10gen has been doing MongoDB events for years now, and I have attended quite a few of them. The events have always been great. However, I have to say this years MongoNYC was particularly amazing.
Of primary excitement for the ObjectRocket team was the announcement of the Partnership with 10gen. At ObjectRocket we are very excited to collaborate with 10gen at new levels to bring an even more fantastic MongoDB experience to the cloud. Personally for me this is a formalization of the collaboration we have had in the background for years. It’s about time we jointly brought a true Enterprise quality high performance cloud offering to the masses. I am super proud to be part of it and look forward to an amazing future of helping customers maximize MongoDB in the cloud.
The folks over at Silicon Angle also grabbed us for a brief interview. Chris Lalonde and myself talk ObjectRocket, the 10gen partnership, Database as a Service, and how ObjectRocket got started.
I presented Scaling MongoDB; Sharding Into and Beyond the Multi-Terabyte Range. It was very exciting to have a great turnout, but more importantly, I was very impressed the caliber of questions from the audience. This year the audience seemed to really be thinking at a new, and deeper level about MongoDB deployments as well as having some good actual experience in many cases. It does appear that folks are beyond largely beyond adoption/evaluation phases and being challenged with the day to day development and devOps duties of MongoDB applications. My slides are available in Github and on the 10gen presentations page, I will post the video up when it’s done being edited. It’s also worth noting at this point that Richard Kreuter mentioned I omitted Secondary Throttle in my talk. He’s right, slides will be updated, thx Richard!
The one topic that kept coming up in my discussions where shard keys. How do choose them, how to alter them once they are set as workloads may change, choosing hashed vs range, and more. In my talks I focus on the concept that choosing shard keys is generally a compromise, and many folks where struggling in how to compromise intelligently. This is an area that I think ObjectRocket can help with, and we plan some tools that should aid in making good choices.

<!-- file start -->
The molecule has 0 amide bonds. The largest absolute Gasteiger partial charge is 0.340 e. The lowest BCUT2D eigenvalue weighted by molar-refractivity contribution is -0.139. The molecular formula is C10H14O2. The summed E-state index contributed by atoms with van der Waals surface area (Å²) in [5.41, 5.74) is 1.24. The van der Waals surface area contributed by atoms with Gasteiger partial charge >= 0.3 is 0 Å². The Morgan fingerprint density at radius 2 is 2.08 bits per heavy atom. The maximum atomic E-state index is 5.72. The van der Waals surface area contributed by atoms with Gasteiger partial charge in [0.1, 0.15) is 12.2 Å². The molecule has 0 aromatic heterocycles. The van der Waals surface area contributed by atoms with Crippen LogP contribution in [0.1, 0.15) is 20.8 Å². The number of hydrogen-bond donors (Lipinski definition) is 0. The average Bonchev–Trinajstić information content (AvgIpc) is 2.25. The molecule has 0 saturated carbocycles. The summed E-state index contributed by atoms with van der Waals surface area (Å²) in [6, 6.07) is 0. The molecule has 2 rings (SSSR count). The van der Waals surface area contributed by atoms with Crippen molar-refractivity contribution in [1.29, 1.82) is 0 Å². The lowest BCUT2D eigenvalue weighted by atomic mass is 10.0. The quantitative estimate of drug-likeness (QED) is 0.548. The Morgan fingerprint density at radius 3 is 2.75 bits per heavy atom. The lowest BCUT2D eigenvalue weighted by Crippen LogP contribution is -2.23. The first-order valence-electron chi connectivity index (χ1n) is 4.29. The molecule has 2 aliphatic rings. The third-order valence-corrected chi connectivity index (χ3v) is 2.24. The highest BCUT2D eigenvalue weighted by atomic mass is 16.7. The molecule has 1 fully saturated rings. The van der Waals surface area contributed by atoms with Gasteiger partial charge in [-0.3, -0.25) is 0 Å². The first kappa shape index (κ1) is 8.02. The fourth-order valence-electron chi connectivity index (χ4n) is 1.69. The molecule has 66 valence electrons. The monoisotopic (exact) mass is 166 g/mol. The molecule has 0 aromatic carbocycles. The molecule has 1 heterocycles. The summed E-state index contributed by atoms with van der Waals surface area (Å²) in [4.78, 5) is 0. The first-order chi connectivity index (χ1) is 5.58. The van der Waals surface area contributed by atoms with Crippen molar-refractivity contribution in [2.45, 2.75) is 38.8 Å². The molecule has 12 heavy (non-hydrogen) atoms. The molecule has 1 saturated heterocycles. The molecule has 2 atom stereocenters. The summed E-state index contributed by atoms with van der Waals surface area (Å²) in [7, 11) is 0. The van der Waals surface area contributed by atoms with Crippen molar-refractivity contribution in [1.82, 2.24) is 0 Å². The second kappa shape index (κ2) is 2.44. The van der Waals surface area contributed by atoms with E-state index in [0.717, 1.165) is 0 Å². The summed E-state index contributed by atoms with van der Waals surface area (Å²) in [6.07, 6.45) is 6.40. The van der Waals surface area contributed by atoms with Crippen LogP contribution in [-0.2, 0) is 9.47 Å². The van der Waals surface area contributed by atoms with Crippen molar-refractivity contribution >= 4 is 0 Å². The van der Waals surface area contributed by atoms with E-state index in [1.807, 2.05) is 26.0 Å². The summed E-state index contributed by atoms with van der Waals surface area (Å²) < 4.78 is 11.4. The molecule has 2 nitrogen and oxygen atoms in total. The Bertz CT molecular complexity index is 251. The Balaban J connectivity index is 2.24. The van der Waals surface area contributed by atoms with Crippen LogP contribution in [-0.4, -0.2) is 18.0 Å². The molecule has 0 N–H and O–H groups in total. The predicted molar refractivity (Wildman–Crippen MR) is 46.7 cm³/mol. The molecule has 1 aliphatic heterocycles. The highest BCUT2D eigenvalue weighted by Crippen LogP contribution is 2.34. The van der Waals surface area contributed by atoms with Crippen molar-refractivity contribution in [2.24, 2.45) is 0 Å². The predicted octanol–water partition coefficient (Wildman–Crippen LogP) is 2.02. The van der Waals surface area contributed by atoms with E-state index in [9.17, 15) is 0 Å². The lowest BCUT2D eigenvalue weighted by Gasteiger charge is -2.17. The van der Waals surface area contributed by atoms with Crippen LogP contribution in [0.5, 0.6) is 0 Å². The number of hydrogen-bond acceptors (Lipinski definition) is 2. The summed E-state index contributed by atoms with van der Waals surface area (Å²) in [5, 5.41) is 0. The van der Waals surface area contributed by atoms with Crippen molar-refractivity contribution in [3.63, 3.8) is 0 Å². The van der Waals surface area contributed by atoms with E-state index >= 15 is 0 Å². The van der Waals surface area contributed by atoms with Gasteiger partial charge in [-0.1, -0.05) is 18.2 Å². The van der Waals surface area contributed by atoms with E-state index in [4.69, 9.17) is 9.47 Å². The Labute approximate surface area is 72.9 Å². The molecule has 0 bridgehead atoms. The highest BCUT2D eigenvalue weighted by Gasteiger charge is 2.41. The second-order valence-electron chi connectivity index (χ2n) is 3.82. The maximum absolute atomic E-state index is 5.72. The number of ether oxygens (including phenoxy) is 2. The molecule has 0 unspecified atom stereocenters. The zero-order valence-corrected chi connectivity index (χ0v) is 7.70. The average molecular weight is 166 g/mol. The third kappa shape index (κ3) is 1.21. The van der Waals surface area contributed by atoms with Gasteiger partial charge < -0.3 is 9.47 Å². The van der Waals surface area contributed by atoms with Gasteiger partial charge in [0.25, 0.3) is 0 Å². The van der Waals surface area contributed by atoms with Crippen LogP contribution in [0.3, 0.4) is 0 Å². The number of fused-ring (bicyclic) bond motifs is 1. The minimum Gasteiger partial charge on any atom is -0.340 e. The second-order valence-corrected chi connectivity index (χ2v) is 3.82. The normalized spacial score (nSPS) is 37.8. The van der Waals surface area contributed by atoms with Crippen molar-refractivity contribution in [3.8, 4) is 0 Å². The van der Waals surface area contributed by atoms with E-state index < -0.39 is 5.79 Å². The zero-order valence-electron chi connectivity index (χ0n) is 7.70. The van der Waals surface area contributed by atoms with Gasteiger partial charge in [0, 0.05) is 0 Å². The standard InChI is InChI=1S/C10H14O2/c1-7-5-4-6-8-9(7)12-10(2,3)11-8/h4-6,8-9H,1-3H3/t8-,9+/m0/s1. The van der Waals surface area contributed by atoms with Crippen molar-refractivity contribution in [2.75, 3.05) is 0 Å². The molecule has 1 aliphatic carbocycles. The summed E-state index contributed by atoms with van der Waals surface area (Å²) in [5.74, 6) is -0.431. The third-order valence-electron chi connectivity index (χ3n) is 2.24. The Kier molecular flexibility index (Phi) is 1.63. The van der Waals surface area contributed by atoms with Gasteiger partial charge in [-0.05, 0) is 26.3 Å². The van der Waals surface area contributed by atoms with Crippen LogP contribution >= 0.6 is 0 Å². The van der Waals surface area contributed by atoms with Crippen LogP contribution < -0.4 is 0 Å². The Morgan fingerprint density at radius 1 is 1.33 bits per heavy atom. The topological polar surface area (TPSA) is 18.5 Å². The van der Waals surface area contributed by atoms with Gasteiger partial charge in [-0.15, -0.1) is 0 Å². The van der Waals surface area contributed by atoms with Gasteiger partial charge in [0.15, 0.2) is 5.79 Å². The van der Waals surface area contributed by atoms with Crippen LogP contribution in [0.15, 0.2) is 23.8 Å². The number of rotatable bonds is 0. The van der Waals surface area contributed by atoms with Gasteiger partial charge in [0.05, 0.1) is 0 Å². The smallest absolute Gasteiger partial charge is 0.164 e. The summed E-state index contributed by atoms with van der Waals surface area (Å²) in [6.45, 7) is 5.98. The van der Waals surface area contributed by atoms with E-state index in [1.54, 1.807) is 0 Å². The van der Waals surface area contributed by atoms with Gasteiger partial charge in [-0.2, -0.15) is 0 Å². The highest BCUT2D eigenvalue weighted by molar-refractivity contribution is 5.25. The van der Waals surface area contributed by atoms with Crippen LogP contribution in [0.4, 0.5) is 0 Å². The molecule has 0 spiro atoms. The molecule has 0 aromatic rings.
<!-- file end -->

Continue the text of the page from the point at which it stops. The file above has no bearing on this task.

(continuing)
Other top issues seemed to be:
- hashed based sharding, what is it, how does it work, how to effectively use it, and overall joy that it’s available now in MongoDB 2.4.x
- Compaction/Fragmentation. Lots of discussions both in the Masters group on Thursday as well as with end-users and customers. ObjectRocket currently supports online compaction on our service using Replica Set members. Eliot mentioned powerof2Sizes which, to some degree, has been effective for our customers. I think powerof2Sizes needs more general visibility because folks don’t know how it works and it’s effect on fragmentation in general.
- Working Set. Lots of discussion around I/O, sizing memory, estimating working set, and details around using solid state disk (SSD) to aid in performance. Clearly this problemset is something that ObjectRocket alleviates by it’s very architecture. We listened to folks discuss the challenges of dealing with I/O in MongoDB. Great discussions overall. It seems like a blog post on the workingSet estimator may be in order.
We had great traffic at our sponsor booth. We first became a sponsor for MongoSF and now MongoNYC 2013. This is a really great advantage of being part of Rackspace, we can participate in the community at a new, higher level. The amazing Racker Kathleen came out to help us be able to speak to potential and existing customers alike. Plus, it was her to thank for the awesome Lego® R2D2 and Raspberry Pi give aways.
We took advantage of the time at the conference to meet with a couple of key customers, gathering feedback on our service as well as discussing a new addition to our service that we are just starting to work on now. We are gathering feedback and getting customer perspectives on this new offering as we start to lay down the initial design. More to come, but for now we have great info, and are taking this back to our offices in Austin where we can get some coding done.
Lastly, what conference wouldn’t be complete without an after party. All I can say is wow, we had some fun, some beer, and had a great time. Nicely done on the entire conference to the 10gen team. Best one yet!